Peroxymonosulfuric acid

Peroxymonosulfuric acid, (H2SO5), also known as persulfuric acid, peroxysulfuric acid, or Caro's acid, has a melting point of 45 degree Celsius. In this acid, the S(VI) center adopts its characteristic tetrahedral geometry; the connectivity is indicated by the formula HO–O–S(O)2–OH. It is one of the strongest oxidants known (E0 = +2.51 V) and is highly explosive.

Peroxymonosulfuric acid
Skeletal formula of peroxymonosulfuric acid
Ball and stick model of peroxymonosulfuric acid
IUPAC names
Peroxysulfuric acid
Sulfuroperoxoic acid[1]
Systematic IUPAC name
Other names
Peroxosulfuric acid[1]
Peroxomonosulfuric acid[citation needed]
Persulfuric acid[citation needed]
3D model (JSmol)
ECHA InfoCard 100.028.879
EC Number
  • 231-766-6
UN number 1483
Molar mass 114.078 g mol−1
Appearance White crystals
Density 2.239 g cm−3
Conjugate base Peroxomonosulfate
Tetrahedral at S
Main hazards strong oxidizer
Except where otherwise noted, data are given for materials in their standard state (at 25 °C [77 °F], 100 kPa).
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Infobox references

H2SO5 is sometimes confused with H2S2O8, known as peroxydisulfuric acid. The disulfuric acid, which appears to be more widely used as its alkali metal salts, has the structure HO–S(O)2–O–O–S(O)2–OH.


H2SO5 was first described in 1898 by Heinrich Caro, after whom it is named.[3]

Synthesis and productionEdit

The laboratory scale preparation of Caro's acid involves the combination of chlorosulfuric acid and hydrogen peroxide.

H2O2 + ClSO2OH ⇌ H2SO5 + HCl [4]

Published patents include more than one reaction for preparation of Caro's acid, usually as an intermediate for the production of potassium monopersulfate (PMPS), a bleaching and oxidizing agent. One patent for production of Caro's acid for this purpose gives the following reaction:

H2O2 + H2SO4 ⇌ H2SO5 + H2O [5]

Uses in industryEdit

H2SO5 has been used for a variety of disinfectant and cleaning applications, e.g., swimming pool treatment and denture cleaning. Alkali metal salts of H2SO5 show promise for the delignification of wood.[6]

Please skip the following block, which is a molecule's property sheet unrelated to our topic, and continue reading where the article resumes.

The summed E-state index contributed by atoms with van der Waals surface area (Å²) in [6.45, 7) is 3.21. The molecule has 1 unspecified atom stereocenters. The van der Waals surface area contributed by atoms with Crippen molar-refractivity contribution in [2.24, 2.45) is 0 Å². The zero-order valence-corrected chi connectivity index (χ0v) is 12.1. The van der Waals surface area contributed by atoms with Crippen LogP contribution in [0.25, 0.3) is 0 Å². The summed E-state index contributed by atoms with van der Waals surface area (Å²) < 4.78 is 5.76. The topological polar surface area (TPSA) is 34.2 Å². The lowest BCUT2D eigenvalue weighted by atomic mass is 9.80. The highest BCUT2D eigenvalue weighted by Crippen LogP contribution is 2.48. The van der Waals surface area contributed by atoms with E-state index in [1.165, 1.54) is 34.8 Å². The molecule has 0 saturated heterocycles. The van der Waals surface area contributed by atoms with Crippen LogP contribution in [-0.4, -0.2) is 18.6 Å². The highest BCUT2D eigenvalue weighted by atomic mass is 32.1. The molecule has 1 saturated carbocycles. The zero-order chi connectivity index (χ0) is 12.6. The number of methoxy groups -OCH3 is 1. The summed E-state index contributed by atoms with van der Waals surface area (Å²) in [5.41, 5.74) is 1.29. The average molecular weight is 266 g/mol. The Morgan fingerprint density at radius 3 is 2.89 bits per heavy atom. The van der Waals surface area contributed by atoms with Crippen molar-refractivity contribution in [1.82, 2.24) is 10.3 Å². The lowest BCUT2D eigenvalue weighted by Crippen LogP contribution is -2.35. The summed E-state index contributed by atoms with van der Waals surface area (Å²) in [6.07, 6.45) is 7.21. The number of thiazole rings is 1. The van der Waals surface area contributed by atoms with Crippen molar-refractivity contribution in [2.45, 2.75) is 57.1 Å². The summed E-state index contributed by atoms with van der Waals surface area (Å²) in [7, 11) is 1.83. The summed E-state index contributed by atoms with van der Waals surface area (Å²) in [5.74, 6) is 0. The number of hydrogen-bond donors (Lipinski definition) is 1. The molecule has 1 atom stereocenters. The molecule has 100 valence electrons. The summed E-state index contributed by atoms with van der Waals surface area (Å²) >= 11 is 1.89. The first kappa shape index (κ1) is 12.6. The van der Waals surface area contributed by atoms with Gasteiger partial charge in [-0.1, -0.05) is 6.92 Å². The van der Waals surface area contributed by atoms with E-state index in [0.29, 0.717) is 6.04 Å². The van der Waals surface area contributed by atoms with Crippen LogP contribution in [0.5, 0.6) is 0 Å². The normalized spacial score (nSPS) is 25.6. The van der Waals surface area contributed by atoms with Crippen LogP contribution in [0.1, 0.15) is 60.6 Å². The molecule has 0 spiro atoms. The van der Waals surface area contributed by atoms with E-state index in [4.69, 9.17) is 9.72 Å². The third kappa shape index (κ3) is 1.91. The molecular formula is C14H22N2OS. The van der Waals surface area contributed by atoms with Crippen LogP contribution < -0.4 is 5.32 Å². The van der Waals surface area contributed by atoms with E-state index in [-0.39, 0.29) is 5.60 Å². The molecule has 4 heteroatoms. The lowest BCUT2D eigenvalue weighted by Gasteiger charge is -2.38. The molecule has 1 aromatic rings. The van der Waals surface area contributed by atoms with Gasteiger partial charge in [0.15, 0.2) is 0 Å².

Ammonium, sodium, and potassium salts of H2SO5 are used in the plastic industry as polymerization initiators, etchants, desizing agents, soil conditioner, and for decolorizing and deodorizing oils.

Potassium peroxymonosulfate, KHSO5, is the potassium acid salt of peroxymonosulfuric acid. It is widely used as an oxidizing agent.


Pure Caro's acid is highly explosive. Explosions have been reported at Brown University[7] and Sun Oil. As with all strong oxidizing agents, peroxysulfuric acid should be kept away from organic compounds such as ethers and ketones because of its ability to peroxidize these compounds, creating highly unstable molecules such as acetone peroxide.

See alsoEdit


  1. ^ a b c International Union of Pure and Applied Chemistry (2005). Nomenclature of Inorganic Chemistry (IUPAC Recommendations 2005). Cambridge (UK): RSCIUPAC. ISBN 0-85404-438-8. p. 139. Electronic version.
  2. ^ "peroxysulfuric acid (CHEBI:29286)". Chemical Entities of Biological Interest. UK: European Bioinformatics Institute. 20 November 2007. Retrieved 17 November 2011.
  3. ^ Caro, H. (1898). "Zur Kenntniss der Oxydation aromatischer Amine" [[Contribution] to [our] knowledge of the oxidation of aromatic amines]. Zeitschrift für angewandte Chemie. 11 (36): 845–846. doi:10.1002/ange.18980113602.
  4. ^ "Synthesis of Caro's acid". 2017-02-13. Retrieved 2018-10-12.
  5. ^ A method and apparatus for producing a peroxyacid solution, retrieved 2018-10-12
  6. ^ Springer, E. L.; McSweeny, J. D. (1993). "Treatment of softwood kraft pulps with peroxymonosulfate before oxygen delignification". Tappi Journal. 76 (8): 194–199. ISSN 0734-1415.
  7. ^ J.O. Edwards (1955). "SAFETY". Chem. Eng. News. 33 (32): 3336. doi:10.1021/cen-v033n032.p3336.